The Department of Organismic and Evolutionary Biology proudly announces Professor Peter Girguis as one of fifteen scientists awarded the Gordon and Betty Moore Foundation grant as part of the Symbiosis in Aquatic Systems Initiative investigator program. The international cohort of current and emerging leaders in aquatic symbiosis research will receive five years of unrestricted support to pursue innovative, risky research that has high potential for significant conceptual and methodological advances in aquatic symbiosis. The collective and its complementary research is expected to have a significant scientific impact and to move the community towards a more comprehensive understanding of the origins, evolution, physiology, ecology and natural history of aquatic symbioses
Professor Girguis has long been among the forerunners of deep-sea hydrothermal vents and seeps research, in particular deep-sea symbiosis. As a graduate student he developed an interest in understanding how two organisms share the energy and resources they collectively require. In his quest for answers, Girguis assembled information from his advisor Dr. James Childress, University of California Santa Barbara, and university machinists and engineers to lead the effort to develop the first autonomous high-pressure respirometry system that accurately simulates the physical and chemical conditions of the deep sea. Childress and Girguis used the system to study metabolic rates of deep-sea hydrothermal vent tubeworms, aiding in many key discoveries including tubeworms’ immense capacity for sequestering carbon dioxide into biomass. Girguis and colleagues are currently using this information as a possible means of offsetting carbon emissions from power plants.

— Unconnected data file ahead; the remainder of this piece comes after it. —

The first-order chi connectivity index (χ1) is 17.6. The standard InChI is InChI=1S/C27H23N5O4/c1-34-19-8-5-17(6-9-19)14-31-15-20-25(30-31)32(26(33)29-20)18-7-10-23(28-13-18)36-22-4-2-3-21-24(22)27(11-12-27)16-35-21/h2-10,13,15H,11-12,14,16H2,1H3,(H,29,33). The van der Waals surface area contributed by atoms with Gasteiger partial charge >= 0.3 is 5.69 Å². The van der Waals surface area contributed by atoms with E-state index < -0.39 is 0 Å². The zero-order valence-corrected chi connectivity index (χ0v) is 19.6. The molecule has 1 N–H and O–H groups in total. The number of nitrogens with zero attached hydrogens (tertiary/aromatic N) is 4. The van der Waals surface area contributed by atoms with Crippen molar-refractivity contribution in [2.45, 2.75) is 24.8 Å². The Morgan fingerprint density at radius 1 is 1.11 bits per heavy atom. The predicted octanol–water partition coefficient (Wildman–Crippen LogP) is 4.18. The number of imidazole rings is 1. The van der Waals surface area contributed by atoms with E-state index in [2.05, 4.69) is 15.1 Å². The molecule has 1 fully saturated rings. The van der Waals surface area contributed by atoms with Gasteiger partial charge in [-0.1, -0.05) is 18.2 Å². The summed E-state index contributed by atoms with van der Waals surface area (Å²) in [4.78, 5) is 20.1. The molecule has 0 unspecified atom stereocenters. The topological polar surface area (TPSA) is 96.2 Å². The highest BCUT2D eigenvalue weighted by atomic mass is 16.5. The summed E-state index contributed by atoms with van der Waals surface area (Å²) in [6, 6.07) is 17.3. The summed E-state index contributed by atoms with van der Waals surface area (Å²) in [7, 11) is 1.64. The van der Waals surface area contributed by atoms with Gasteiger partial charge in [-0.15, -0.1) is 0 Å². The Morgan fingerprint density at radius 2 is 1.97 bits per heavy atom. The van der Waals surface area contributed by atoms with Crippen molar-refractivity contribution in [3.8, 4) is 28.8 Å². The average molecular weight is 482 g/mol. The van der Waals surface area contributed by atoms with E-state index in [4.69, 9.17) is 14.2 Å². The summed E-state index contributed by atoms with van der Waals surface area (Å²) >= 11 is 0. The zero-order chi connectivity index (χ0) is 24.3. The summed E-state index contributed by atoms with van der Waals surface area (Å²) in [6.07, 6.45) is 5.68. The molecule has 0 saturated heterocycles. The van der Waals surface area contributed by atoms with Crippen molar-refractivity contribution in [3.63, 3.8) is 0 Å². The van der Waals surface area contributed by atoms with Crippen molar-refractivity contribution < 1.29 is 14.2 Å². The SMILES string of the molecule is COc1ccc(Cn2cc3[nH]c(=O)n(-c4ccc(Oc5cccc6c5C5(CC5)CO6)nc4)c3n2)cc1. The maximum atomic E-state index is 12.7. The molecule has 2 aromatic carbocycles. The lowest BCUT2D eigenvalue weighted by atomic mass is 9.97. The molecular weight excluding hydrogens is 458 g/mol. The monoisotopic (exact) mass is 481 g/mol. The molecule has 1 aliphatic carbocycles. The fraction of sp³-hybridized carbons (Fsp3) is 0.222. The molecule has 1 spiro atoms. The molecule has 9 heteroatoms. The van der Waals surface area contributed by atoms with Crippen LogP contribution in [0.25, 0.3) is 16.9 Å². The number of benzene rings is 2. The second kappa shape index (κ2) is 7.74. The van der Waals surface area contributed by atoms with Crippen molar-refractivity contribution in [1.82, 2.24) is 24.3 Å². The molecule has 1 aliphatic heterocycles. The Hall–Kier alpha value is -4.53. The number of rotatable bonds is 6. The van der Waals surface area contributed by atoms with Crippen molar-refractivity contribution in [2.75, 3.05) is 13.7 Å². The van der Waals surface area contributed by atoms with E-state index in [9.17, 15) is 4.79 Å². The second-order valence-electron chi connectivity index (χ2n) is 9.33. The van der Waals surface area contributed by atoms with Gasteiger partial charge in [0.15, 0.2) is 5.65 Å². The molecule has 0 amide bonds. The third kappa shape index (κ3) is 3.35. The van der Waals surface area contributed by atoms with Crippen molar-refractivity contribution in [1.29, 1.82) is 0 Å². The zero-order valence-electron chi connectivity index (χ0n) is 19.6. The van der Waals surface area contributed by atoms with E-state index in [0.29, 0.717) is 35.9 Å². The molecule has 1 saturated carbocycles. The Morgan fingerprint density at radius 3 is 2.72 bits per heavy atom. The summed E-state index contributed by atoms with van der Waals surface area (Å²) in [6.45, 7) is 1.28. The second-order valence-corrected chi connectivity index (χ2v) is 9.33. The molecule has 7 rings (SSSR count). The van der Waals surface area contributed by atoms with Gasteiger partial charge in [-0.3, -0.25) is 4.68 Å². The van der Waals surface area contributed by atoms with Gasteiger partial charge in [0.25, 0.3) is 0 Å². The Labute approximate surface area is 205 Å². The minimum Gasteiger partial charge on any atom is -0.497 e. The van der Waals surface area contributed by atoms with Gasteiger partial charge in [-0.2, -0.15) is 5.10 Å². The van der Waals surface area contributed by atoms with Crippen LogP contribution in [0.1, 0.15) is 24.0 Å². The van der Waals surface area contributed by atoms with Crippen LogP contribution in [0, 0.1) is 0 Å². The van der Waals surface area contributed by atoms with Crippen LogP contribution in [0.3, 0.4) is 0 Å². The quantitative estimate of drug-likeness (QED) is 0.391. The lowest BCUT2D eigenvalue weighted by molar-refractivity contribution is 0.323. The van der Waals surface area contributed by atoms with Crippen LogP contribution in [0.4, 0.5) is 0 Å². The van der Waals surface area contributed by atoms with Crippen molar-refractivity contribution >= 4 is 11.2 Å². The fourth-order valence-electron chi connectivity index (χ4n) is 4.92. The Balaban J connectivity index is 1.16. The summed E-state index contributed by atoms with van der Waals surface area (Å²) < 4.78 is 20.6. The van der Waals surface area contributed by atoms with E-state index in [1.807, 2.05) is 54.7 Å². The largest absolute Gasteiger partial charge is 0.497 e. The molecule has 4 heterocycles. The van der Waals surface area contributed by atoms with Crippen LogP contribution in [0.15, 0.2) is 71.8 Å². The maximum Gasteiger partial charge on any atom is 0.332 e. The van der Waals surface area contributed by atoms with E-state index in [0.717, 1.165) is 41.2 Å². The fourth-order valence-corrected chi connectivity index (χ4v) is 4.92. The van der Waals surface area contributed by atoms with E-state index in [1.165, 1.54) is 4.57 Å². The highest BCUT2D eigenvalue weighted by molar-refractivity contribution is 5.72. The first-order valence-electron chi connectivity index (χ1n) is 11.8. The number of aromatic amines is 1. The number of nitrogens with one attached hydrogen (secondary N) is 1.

“My research focuses on understanding how two organisms share resources, as well as between the broader members of the community,” said Girguis. “We work to understand how these symbioses change the environment around them, making them habitable for other members of the community.” Girguis’ research team is deeply engaged in using these engineering approaches—from pressure vessels to underwater chemical analyzers—alongside genome and protein sequencing to help understand the genetic processes that govern the symbioses’ activities.
“I am very grateful for the opportunity to work with the Moore Foundation and with the extraordinary scholars they have selected for this program,” said Girguis. “As the child of immigrants, I’ve struggled to navigate my way through academia. Today, thanks to so many people who helped me along the way, I have an opportunity to work with the Foundation and the other scholars to advance our understanding of these ubiquitous marine symbioses, to support one another in our research, and—most importantly—to be vigilant in using this opportunity to improve access to science for people from all walks of life.”